If you fancy a Continental holiday, Burgundy is a lovely part of France. Its main road, the A6, runs right through the wine growing areas too, which makes it ideal for stopping off at vineyards along the way. Although, maybe your driving companion should be a teetotaller. Going through the Burgundy map from North to South, you’ll quickly notice that there’s a huge variety in the region’s wines.

 

Starting at the Top of the Burgundy Map – Chablis

This region is famous for its Chardonnay. Yet remember that there’s Chablis and then there’s Chablis. The very best has ‘Grand Cru’ status, and will require you to remortgage your house. The lowest quality can be picked up in any supermarket. It’ll have trace amounts of green fruit flavours, while it may have been crudely oaked with batons rather than an actual barrel. It certainly won’t have the minerality of the Grand Cru Chablis. The best examples are complex with good acidity too. They’ll also have lemon flavours, and you won’t detect the green fruit of the poorer examples.

 

Next Stop – Côte de Nuits

Burgundy’s best wines are made here. To see what we mean, take a peek at the selection that we stock, which includes Domaine de la Romanée Conti. The 2001 bottle will set you back a whopping €14,900. It also has 93 points from international wine critic Robert Parker, and an intense perfume of rose blossom. In general, the area produces the most full bodied wines with the best capacity for ageing in Burgundy.

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Drop by Côte de Beaune

Here, the reds are lighter bodied. Yet it’s the white wines which are really something to write home about, and they may just be the very best in the world. The whites are made from Chardonnay. Restricted production, and optimum growing conditions mean the Grand Cru wines are very strongly flavoured. Oaking gives the wine more toasty notes than are found in Chablis too. The wines can become even more complex and full bodied by stirring the lees. Just sell the family jewels before visiting.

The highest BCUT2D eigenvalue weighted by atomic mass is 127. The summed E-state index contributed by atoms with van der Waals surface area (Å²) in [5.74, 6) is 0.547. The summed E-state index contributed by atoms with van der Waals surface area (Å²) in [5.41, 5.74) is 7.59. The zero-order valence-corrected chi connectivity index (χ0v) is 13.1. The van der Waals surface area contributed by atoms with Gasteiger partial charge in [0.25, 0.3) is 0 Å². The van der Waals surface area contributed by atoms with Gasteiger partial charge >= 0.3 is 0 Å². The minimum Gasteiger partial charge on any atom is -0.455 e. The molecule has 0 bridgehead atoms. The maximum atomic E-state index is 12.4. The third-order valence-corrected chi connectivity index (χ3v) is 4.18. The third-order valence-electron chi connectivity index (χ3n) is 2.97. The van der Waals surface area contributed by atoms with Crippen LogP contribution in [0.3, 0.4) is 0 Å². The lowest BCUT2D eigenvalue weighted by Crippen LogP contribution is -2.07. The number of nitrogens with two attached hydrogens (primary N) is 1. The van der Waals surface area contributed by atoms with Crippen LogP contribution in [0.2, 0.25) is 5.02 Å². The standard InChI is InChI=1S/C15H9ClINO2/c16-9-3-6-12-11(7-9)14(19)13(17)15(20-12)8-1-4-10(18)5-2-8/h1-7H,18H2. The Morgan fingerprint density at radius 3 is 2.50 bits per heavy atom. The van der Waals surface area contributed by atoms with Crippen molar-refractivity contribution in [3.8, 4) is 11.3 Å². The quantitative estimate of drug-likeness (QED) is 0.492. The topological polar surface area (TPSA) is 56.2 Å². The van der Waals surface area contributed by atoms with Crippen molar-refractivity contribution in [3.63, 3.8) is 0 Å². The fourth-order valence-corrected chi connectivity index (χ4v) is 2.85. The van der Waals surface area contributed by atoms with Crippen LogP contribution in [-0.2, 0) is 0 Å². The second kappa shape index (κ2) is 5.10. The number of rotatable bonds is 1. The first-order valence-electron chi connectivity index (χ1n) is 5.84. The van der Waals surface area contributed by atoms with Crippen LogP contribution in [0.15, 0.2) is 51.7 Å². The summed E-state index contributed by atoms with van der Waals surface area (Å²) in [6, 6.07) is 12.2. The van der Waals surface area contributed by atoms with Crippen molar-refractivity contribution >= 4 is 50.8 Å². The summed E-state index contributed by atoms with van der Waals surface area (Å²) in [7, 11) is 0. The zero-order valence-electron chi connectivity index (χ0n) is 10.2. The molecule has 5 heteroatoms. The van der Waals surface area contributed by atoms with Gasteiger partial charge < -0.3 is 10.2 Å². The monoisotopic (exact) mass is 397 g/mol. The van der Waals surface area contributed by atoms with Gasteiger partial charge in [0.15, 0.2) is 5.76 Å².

Take Lunch at Côte Chalonnaise

The wines may not be as high quality as those at the last two stops. Yet they are fairly close in character, and have much smaller price tags. If you’re looking for a bargain, this is the stop for you. However the wine will age faster, so you won’t be able to brag about owning them for long. The village of Mercurey is where quality peaks, if you’re looking for the very best.

 

Move on to Mâconnais

You’ll notice that the weather feels a touch warmer here. The landscape starts to resemble the South of France, and wine production competes with dairy farming, as the soil is good for either. If you can, try to visit the village ‘Chardonnay’ which is where the grape gets its name from. For the most part, the area produces so-so table wine. Yet there are many good examples of whites with appley or lemon and limey flavours, as well as good acidity with a slightly above medium body. Occasionally, malolactic fermentation gives the wine some creaminess. Yet if you’re looking for the good stuff, look out for the few sites with a cult following. Mâcon Villages AC or any of the named Mâcon Village ACs produce fantastic Chardonnays, and Lugny is particular gem.

 

End the Day with a Glass of Beaujolais

That’s good advice at any time. Yet at the bottom of Burgundy, you’ll find the famous Beaujolais region, with its juicy, fruity, young red wines. If you like summer fruit flavours but hate bitter tannins, this is your kind of region. Gamay grapes are carbonically macerated to produce a very smooth, fruity wine. Beaujolais Villages is where you’ll find the bottles with the greatest ageing potential, and to see what we’re talking about try Marcel Lapierre Morgon. Expect raspberry, cherry and even bubblegum flavours.

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More Wine to Consider:

If you’re after food choices for Burgundy wine, read ‘Chickens Should Be Afraid of Dry White Burgundy Wine’. It has some really novel suggestions too.

 

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